Insect diet helped early humans build bigger brains, study suggests
Washington University In St. Louis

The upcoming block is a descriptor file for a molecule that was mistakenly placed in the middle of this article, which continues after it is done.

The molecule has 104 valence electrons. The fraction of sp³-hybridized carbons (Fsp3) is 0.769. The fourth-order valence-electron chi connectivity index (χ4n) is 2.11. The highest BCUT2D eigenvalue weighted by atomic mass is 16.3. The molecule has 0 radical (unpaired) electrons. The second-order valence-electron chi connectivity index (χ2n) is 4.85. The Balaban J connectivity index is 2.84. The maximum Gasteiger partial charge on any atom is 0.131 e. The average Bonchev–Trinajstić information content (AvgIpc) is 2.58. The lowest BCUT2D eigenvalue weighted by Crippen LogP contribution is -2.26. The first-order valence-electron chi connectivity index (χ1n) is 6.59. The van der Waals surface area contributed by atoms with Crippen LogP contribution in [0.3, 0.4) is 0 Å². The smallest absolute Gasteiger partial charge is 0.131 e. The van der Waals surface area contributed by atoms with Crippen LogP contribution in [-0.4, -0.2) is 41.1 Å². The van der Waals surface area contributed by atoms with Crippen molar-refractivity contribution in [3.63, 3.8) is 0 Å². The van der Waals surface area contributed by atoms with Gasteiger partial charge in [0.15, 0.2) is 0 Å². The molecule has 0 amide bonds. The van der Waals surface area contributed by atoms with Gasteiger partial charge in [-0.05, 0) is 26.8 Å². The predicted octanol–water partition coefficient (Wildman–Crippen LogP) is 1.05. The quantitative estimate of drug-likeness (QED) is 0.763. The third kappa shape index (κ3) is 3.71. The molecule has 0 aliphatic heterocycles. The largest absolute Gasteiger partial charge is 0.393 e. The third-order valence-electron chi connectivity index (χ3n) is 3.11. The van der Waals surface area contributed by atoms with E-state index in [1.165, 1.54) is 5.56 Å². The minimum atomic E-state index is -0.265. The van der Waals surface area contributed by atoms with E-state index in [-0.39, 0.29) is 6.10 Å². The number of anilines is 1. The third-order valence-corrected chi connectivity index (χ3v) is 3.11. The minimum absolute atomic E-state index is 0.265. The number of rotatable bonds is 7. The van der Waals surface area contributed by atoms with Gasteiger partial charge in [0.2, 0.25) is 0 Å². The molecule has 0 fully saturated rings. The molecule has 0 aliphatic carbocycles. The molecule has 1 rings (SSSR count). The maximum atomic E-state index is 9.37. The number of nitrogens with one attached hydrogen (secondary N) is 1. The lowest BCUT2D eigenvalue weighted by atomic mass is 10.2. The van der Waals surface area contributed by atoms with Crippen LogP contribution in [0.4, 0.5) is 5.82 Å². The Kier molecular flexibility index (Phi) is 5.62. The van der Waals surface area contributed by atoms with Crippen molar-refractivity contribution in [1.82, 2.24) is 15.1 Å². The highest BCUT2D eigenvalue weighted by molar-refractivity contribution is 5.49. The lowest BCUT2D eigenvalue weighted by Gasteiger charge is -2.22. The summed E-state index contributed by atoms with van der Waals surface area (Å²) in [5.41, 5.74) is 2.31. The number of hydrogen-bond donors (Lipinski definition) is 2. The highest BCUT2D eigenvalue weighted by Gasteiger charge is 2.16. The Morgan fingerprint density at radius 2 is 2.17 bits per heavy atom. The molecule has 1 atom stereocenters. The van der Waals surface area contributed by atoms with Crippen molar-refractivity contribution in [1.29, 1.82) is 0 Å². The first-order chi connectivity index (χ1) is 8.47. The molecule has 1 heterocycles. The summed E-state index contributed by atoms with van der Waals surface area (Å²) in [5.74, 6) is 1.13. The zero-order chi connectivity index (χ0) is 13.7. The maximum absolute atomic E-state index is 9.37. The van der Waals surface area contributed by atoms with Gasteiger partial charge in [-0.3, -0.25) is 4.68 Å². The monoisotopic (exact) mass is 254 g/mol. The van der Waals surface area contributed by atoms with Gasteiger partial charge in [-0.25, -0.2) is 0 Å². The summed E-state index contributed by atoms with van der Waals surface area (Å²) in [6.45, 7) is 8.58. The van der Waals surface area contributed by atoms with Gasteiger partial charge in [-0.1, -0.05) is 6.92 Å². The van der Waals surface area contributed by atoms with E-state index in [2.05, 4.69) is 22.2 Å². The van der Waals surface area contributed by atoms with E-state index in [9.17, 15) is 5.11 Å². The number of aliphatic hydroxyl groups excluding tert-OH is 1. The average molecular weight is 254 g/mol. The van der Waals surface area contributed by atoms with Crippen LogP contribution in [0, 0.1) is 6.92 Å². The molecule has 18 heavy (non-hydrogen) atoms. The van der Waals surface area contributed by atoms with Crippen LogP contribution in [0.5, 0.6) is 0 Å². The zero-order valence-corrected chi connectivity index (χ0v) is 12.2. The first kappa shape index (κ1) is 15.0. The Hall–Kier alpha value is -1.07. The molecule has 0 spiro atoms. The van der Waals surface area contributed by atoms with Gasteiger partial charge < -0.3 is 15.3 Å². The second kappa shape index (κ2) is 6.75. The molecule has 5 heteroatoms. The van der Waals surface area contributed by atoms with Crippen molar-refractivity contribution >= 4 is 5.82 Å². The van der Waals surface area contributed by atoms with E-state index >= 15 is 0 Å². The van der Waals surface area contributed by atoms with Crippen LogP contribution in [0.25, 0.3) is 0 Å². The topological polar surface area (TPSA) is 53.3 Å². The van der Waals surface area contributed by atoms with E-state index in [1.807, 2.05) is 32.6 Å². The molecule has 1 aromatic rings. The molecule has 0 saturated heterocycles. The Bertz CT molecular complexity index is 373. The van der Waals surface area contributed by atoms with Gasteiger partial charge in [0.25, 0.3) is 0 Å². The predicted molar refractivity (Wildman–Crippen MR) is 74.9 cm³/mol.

A steady diet of abundant ripe fruit and leaf-crawling insects may explain why Cebus can’t hold a stick to their Sapajus capuchin cousins when it comes to tool usage and other higher-level cognitive skills. It notes that many human populations also eat embedded insects on a seasonal basis and suggests that this practice played a key role in human evolution. Previous research has shown that fallback foods help shape the evolution of primate body forms, including the development of strong jaws, thick teeth and specialized digestive systems in primates whose fallback diets rely mainly on vegetation. This study suggests that fallback foods can also play an important role in shaping brain evolution among primates that fall back on insect-based diets, and that this influence is most pronounced among primates that evolve in habitats with wide seasonal variations, such as the wet-dry cycles found in some South American forests. We predict that the last common ancestor of Cebus and Sapajus had a level of SMI more closely resembling extant Cebus monkeys, and that further expansion of SMI evolved in the robust lineage to facilitate increased access to varied embedded fallback foods, An adult female tufted capuchin monkey of the Sapajus lineage using a stone tool and a sandstone anvil to crack a palm nut as her infant hangs on.